When my child befriended the ‘wrong’ kid

Last updated: 23/09/2015 12:48 by GrainneMcCool to GrainneMcCool's Blog
Filed under: MummyBloggers
I paid a visit to a friend just last weekend, which turned into a counselling session in many ways. Having my children nearing the end of the teenage years, she is just starting the school years. With a daughter of 10 and son of just seven, her school childrearing days are really just getting under way.
She wanted to ask my advice on her daughter’s new friend. When she told me why, it brought me right back to 10 years ago and a similar experience I had with one of my sons.
Her daughter has started hanging around with a girl who my friend feels may not be a good influence on her. She has asked her daughter to stay away from her but this seems to be driving them even closer.
Immediately I told her my own story from all those years ago. My son was getting very friendly with a young boy who I felt wasn’t good company. The other boy’s family would not have been encouraging in the education field and the boy was allowed much more freedom that I felt a child his age should be allowed. So just like my friend, I encouraged my son to seek friends elsewhere. My advice did what so much of our motherly advice does at this young age – it went in one ear and out the other!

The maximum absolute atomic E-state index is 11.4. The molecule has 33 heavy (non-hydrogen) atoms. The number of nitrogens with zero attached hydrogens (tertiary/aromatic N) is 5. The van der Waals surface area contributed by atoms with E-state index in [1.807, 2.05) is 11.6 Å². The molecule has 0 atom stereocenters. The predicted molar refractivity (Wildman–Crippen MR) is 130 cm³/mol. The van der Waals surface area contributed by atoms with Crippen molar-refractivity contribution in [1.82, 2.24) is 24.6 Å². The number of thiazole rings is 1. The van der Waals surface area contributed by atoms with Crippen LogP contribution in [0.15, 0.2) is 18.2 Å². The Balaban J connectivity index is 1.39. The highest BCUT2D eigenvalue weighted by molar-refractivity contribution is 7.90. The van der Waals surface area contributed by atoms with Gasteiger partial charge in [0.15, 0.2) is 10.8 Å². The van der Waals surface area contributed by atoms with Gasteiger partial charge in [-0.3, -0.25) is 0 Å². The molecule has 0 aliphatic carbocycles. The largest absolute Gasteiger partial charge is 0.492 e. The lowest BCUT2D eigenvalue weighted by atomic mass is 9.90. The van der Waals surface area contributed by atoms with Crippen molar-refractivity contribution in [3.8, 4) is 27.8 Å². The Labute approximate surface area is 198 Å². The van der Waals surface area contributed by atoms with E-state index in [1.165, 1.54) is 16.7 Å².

As the years went by, this boy and my son became even friendlier. As my son progressed through his secondary school years, his friend dropped out. My son then proceeded to go off to college and still they remained friends.
Now both are working men and providing a very good life for themselves. My son was college educated and his friend has been life educated. Neither one of the boys are any better than the other. Neither one of them has gone down the road of crime, unemployment or anything else a mum worries about. Both boys have turned into really good, respectable young men.
When I look back at my trying to influence my son and his friendship, I honestly believe I was very wrong. My son made a good choice in befriending this boy and I hope that my parenting influence helped him to be a good judge of character. Perhaps I should have listened to my inner self.
What I advised my friend during our coffee chat was to trust her daughter to know right from wrong. Trust her to make the right decisions by herself. As mothers we can overprotect our children and often make the wrong decisions.
I can sit back and say that when my son was 12-years-old, he was making very good decisions about his friendships, while I was trying to make the wrong ones. But I’ve learned from my errors and I hope that I’ve now helped a mother of today to support her children’s friends and allow the path to unfold as it will.
Friends are the family we choose for ourselves and sometimes it’s definitely best to choose one’s own, even at that younger age.
Grainne McCool is a mum to three boys from Co. Donegal, who thinks parenting is a learning process in which you're never done learning.
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